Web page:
Difference between revisions of "User:Finrod Meriman/Scalability"

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== Some thoughts on scalability ==

In the kickoff meeting of the Architecture Working Group Zero presented
several scalability objectives: a platform that could support 60 million
regions, 2 billion total users, and 50 million concurrently connected
users. These objectives reflect Zero's frequently stated intention to
"instill a deep sense of platform" in the AWG.
One way to achieve the desired scalability objectives is to create a
large number of independently hosted regions. As proof, consider how the
current Web scales: any organization (or individual for that matter) can
run an HTTP server and publish content. As of October 2007 Netcraft
reports more than 140 million web servers surveyed on the public
Internet (with countless additional servers deployed inside corporate
firewalls). Scalability of the Web occurs largely because each server is
independent of others.
Although Second Life could scale to meet Zero's targets by creating a
number of independent regions (or a large number of independent copies
of Second Life itself), there are implicit objectives that affect
scalability as well.
=== Scale Identity ===
As the number of organizations hosting regions increases, the complexity
of managing a common identity increases. It becomes necessary to
establish trust relationships between different organizations, an issue
that his historically been limited by complexity of management and
competing business models (there is a perception that the organization
that owns the identity owns the customer).
In the Web each organization typically implements an identity service to
track its customers; e.g. I have distinct accounts at web sites hosted
by Amazon, Ebay, ESPN, and CNN. Multiple attempts have been made to
federate identity across multiple sites with relatively little success.
The wireless carriers have had some success with identity federation:
carriers establish roaming agreements that tie customer billing records
together across multiple domains; my identity as stored in my SIM card
enables the carrier hosting my roaming cell phone to bill my primary
carrier for the minutes I use.
The extent to which my identity scales (that is, the number of regions
over which my identity is known) will determine the extent to which my
avatar can move transparently among regions. (And by the way, this is
really hard.)
=== Scale Per Region Concurrency ===
The number of concurrent users in a single region (sim) right now is
less than 100 (much less for practical use). Scaling the number of
concurrent users opens the potential for many new applications including
concerts, conferences, business meetings and large sporting events.
If we generalize the notion of "concurrent users in a region" to mean
the number of users that can interact with each other at a single event,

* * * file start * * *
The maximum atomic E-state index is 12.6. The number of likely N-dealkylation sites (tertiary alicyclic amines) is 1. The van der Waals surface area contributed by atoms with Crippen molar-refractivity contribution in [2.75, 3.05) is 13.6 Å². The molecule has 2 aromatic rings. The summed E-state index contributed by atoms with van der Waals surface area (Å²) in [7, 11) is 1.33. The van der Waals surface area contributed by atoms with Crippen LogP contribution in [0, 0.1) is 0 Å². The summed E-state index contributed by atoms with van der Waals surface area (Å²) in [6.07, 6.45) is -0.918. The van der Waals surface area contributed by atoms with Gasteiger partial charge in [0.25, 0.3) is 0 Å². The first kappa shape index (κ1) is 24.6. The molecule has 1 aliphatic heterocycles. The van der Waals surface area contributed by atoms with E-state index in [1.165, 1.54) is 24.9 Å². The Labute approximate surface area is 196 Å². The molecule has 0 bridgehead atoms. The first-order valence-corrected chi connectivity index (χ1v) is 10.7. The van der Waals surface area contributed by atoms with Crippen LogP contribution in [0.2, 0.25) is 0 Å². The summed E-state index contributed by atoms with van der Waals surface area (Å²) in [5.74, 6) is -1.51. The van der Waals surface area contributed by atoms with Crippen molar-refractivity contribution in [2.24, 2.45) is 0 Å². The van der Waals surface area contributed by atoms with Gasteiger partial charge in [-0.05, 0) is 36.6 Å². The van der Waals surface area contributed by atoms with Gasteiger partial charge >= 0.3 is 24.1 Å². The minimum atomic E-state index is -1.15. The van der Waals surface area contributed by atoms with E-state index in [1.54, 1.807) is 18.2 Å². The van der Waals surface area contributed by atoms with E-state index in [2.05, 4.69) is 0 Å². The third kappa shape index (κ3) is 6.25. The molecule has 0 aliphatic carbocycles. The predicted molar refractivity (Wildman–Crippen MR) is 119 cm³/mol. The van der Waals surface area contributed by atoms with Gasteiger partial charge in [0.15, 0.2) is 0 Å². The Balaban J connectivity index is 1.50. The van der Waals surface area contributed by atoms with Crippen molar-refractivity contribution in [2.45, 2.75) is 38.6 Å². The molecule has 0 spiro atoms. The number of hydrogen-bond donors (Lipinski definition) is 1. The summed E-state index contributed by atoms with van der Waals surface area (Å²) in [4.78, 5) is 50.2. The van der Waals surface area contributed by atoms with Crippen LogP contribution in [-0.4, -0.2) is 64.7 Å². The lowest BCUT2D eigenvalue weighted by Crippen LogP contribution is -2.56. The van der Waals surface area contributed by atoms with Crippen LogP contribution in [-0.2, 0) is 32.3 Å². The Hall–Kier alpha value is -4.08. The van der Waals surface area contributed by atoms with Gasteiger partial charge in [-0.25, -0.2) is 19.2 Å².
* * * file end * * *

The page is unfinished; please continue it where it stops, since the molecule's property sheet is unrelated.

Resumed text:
then it becomes a bit easier to define the expected behavior. If
fifty-thousand people attend a baseball game, they all watch the same
game, they see each other, they share a common interest in the outcome
of the game, and operate within the same space. The shared social
experience is what differentiates interactions in a virtual world from a
simple webcast. Ideally it should be possible to host a large event
(like the Super Bowl) where the fans have sufficient fidelity of
interaction to enable a "virtual wave" through the stadium. However,
rich social interactions generally occur with others who are nearby.
Scaling the number of users at an event can leverage user expectations
to maintain a reasonable experience.
Early "large" Web events like coverage of the 1998 Winter Olympics in
Nagano enabled literally millions of people worldwide to remotely
"participate" in the event (just a reminder: that was only five years
after the Mosaic was launched). What would it take to scale a virtual
world to handle that kind of traffic?
=== Scale the Number of Objects ===
=== Scale the Complexity of Objects ===
=== Scale the Complexity of Object Behavior ===
How many objects can have scripts? What can scripts control about
objects? How difficult is it to define new behaviors?
=== Scale Geographies ===
The Second Life community includes users from all across the world. The
geographical distribution of users means that network latency and jitter
will be highly variable for the users in a region of the virtual
world. With the current architecture a region where most of the users
are from Europe may be co-located with a server where most users are
from Asia or North America.
Consistent network behavior is extremely important for MMOG's where
users with low latency connections have a decided advantage over those
with a high latency connection. Although many interactions between users in
Second Life do not appear to have such tight latency bounds, the impact
of network behavior on end-user experience requires additional
Some background material on the impact of network behavior is available
from [http://www.thefengs.com/wuchang/work/ Wu-chang Feng] at Portland
State University.

Latest revision as of 11:42, 16 February 2015